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09 Sep 05. NATO force goals are motivating the shift towards smaller but more capable combat fleets, expanded ground surveillance and more efficient airborne early warning capability. Force modernisation and stock replacement programmes will, therefore, promote strong and sustainable growth across the European airborne intelligence, surveillance, target acquisition and reconnaissance (ISTAR) radar market. To benefit from growth opportunities, however, market participants will need to focus on developing next-generation technologies.
Recent research by Frost & Sullivan’s Aerospace & Defence Group, estimates that the total size of the European airborne radar market (comprising frontline aircraft radar, other fixed-wing aircraft radar and helicopter/rotorcraft radar) over 2005-2014 is likely to be $5.44 billion, of which $440 million will represent revenues from new opportunities in the market. Currently, a few, strong manufacturers are dominating the European airborne radar industry. However, as competition intensifies and a host of new challenges emerge, leading manufacturers will be compelled to re-examine their position on the value-chain.
Uncertain procurement numbers for next-generation frontline fighter aircraft, together with the limited orders expected for fixed-wing surveillance and airborne early warning and control (AEW&C) aircraft beyond 2014 is placing tremendous pressures on airborne radar manufacturers. Such anxieties are being exacerbated by the increasing longevity of current platforms and the rising cost-sensitivity of smaller and mid-sized nations. The radar with SAR capabilities that is likely to offer particularly robust growth opportunities will be active electronically scanned array (AESA) radar. With its unmatched picture resolution, AESA is set to be the radar of the future for all types of aircraft. Next-generation fighter aircrafts purchased by NATO are either likely to already have AESA or upgrade to this radar at a later stage.

19 Sep 05. The U.S. Defense Department notified Congress on Tuesday of a proposed $41m sale to Spain of 94 SM-1 Block VI standard missiles built by Raytheon Co. and Aerojet General, a unit of GenCorp. The Pentagon’s Defense Security Cooperation Agency said Spain requested the missiles and various spare parts to allow the European country, a key U.S. ally in the war in Iraq, to better defend its sea-lines of communication. (Source: Defense News)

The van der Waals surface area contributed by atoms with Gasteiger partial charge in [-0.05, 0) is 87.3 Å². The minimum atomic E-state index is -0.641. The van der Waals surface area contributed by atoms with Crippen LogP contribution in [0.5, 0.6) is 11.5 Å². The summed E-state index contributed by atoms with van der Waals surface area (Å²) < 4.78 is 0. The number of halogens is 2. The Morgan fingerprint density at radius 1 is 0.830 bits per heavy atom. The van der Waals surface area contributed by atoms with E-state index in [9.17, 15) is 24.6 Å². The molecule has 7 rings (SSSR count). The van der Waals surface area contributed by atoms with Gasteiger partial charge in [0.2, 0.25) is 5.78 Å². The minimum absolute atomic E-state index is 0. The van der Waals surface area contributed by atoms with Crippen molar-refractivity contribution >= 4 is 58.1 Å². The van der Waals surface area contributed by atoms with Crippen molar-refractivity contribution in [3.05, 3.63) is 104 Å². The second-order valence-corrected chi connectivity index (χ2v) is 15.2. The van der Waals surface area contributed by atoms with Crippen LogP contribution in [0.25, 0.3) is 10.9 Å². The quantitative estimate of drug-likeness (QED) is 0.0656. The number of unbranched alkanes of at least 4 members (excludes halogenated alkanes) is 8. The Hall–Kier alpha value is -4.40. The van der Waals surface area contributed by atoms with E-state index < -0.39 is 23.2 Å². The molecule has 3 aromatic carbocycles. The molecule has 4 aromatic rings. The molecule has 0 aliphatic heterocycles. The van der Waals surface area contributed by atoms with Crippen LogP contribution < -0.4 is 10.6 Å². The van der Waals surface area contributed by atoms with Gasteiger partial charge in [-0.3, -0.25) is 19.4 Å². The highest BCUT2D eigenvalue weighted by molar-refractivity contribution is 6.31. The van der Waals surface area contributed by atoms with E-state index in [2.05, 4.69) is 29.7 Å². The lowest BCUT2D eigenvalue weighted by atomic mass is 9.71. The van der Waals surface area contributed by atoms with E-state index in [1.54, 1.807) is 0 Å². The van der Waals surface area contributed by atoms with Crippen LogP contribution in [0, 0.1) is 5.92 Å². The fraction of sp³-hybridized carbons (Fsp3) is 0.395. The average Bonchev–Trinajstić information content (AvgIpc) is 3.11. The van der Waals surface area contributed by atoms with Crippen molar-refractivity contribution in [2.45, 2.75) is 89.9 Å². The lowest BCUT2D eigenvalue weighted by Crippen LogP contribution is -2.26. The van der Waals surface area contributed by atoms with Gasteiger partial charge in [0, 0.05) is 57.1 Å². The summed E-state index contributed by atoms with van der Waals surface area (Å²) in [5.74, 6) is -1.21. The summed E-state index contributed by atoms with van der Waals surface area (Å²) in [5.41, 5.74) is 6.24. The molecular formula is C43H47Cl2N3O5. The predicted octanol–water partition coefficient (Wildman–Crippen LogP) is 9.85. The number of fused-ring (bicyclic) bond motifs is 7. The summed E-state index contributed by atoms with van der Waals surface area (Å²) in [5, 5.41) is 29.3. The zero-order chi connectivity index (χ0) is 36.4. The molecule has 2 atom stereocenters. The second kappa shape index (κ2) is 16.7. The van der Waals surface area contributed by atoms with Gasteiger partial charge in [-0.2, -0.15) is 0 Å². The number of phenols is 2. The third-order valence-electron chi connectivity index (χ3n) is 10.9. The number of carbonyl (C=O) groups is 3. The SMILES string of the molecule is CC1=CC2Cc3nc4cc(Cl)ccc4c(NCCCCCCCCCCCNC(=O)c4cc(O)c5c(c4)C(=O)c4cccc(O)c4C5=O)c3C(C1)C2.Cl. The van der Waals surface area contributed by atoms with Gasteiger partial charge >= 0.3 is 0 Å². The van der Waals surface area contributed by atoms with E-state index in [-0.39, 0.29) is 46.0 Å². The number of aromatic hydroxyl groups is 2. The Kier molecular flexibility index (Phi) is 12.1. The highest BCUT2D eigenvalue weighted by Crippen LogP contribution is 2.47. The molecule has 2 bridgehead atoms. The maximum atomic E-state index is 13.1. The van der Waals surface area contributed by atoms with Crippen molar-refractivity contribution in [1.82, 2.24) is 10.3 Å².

19 Sep 05. The Pentagon late Sept. 6 told Congress of a proposed sale to Turkey of advanced air-to-surface weapons to arm the NATO ally’s F-16 fighters. The U.S. Defense Department’s Defense Security Cooperation Agency (DSCA) notified lawmakers of the possible Foreign Military Sale of AGM-154A/C Joint Standoff Weapons, equipment and services to Turkey, according to a DSCA statement. “The total value, if all options are exercised, could be as high as $35 million,” the statement said. (Source: Defense News)

20 Sep 05. Thales UK has sold its 5,000th CAPS-approved Datacryptor(r) since its launch of the Datacryptor family in 2000. The Ministry of Defence’s PJHQ J6, the Communication and Information Systems division of the organisation responsible for the planning and execution of UK-led joint and multinational operations, is the latest Datacryptor customer having ordered Datacryptor AP (Advanced Performance) IP 10Mbps units. It will be using these units to aid its overseas operations and will be using Datacryptor to protect information up to RESTRICTED level.

22 Sep 05. The first of 43 Mercedes Atego Troop Carrying Vehicles (TCVs) with a two-year maintenance and spare part package were handed over to the Sierra Leone Armed Forces by UK Armed Forces Minister, Adam Ingram, yesterday. The troop-carrying vehicles were funded by the UK in response to a request from Kofi Annan, UN Secretary-General, for friends of Sierra Leone to boost the capability of the country’s armed forces. They will distribute rice and fuel to uni

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